In our age of computers and satellites, our sense of both urgency and fear has become central to the process of addressing environmental challenges. This sense of necessity for urgent action can be seen in calls to tackle climate change, biodiversity loss and extinctions, ocean acidification, etc. It comes as no surprise that addressing them should become central to intellectual debates and the rhetoric of politicians.
One popular rhetorical strategy is to depict an apocalyptic scenario to raise awareness and to create a reaction. But the question is whether consciously fostering this image is the best strategy to stop environmental crises. And what are the caveats associated with that strategy? Do we need to be concerned about the issues of power, agency and control in dealing with an environmental problem which comes out of objective science? And if so, what are the concerns, and how they should be addressed?
These questions are the essence of recent online debate between Melissa Leach, Robyn Eckersley, Andy Stirling, Victor Galaz and Johan Rockström exploring the meaning and political implications of using the concept of ‘Anthropocene’. In these debates Stirling critiques the notion, suggesting that it potentially lays the foundations for planetary geoengineering. He believes the control-oriented rhetoric of Anthropocene reproduces current ‘patterns of privilege’ rather than challenging existing power dynamics and relations. Some of the titles in his article are very telling: “Dominion over Creation”, “A discourse of fear, not of hope”, “Power and knowledge”, “Science and democracy”.
While these discussions are unravelling the Anthropocene from a conceptual point of view, I was wondering how these questions could be asked at a local or a state level. According to Frank Biermann and colleagues these questions then have ‘greater societal and policy relevance.’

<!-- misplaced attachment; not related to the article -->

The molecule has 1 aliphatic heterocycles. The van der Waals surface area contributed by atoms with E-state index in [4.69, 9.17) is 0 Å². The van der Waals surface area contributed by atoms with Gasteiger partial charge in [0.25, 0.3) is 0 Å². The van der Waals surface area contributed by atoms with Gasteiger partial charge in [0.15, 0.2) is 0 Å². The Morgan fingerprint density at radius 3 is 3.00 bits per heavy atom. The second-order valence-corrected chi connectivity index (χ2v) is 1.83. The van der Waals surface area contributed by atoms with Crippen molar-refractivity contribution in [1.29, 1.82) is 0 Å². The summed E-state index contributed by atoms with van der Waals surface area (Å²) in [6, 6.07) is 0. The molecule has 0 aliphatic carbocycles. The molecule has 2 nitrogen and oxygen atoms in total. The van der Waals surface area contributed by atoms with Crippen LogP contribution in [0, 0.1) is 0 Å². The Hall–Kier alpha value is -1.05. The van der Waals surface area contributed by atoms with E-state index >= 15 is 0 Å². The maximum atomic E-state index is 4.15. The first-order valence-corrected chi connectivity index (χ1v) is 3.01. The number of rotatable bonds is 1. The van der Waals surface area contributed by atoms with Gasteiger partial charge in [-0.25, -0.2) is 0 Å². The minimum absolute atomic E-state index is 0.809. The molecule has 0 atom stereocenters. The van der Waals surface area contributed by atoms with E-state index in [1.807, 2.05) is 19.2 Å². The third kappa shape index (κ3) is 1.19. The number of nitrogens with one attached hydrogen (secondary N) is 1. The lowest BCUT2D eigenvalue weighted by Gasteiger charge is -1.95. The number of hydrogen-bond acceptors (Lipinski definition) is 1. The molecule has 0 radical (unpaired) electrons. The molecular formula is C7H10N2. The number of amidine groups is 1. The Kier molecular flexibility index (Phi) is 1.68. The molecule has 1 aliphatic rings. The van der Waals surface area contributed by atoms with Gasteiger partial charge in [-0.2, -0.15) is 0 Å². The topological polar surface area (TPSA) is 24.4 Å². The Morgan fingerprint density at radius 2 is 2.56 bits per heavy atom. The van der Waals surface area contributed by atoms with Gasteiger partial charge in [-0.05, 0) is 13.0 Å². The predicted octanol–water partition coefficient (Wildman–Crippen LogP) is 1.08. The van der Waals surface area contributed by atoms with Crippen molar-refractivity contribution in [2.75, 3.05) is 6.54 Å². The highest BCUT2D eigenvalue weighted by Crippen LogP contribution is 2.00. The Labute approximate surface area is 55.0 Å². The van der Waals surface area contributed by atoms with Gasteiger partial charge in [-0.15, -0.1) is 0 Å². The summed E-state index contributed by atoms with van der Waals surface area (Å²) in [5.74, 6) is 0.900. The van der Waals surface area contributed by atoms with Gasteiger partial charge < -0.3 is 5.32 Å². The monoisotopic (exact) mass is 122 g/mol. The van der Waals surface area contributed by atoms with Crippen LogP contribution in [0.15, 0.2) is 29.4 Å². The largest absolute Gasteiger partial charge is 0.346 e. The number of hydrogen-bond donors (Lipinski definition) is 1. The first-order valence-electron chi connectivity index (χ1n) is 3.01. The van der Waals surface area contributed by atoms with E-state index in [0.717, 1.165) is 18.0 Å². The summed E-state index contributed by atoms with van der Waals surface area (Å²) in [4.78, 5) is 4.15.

Iran’s environmental crises
I have looked at how Iran is dealing with its serious environmental crises, which Iran’s former Minister of agriculture and current advisor to the President describes as a “more dangerous” enemy than the country’s classic foes, such as Israel or the United States. The environmental challenges range from deforestation to massive biodiversity loss to groundwater depletion. Iran’s rivers and wetlands are drying out, as is Lake Urmia, once the largest salt water lake in the Middle East. Soil erosion is another problem, with Iran claiming the largest share of soil erosion by any one country in the world, around 7.7% of all soil erosion. Frequent dust storms have led the country to have four out of the ten most polluted cities in the world in 2013.
Human activities and development projects in all of these environmental problems play a pivotal role. In the case of Lake Urmia recent research undermines any notion of a crisis caused primarily by climate changes. Area of this Iranian lake, which is about seven times the area of Bahrain, has decreased by around 88%, mainly due to massive dam construction and irrigation projects designed to boost the agricultural economy of the region. This pattern of land and water management is not limited to the Lake Urmia region, and can be found throughout the country. Fixes often focus on the supply rather than demand-side factors — solutions that construction companies prefer.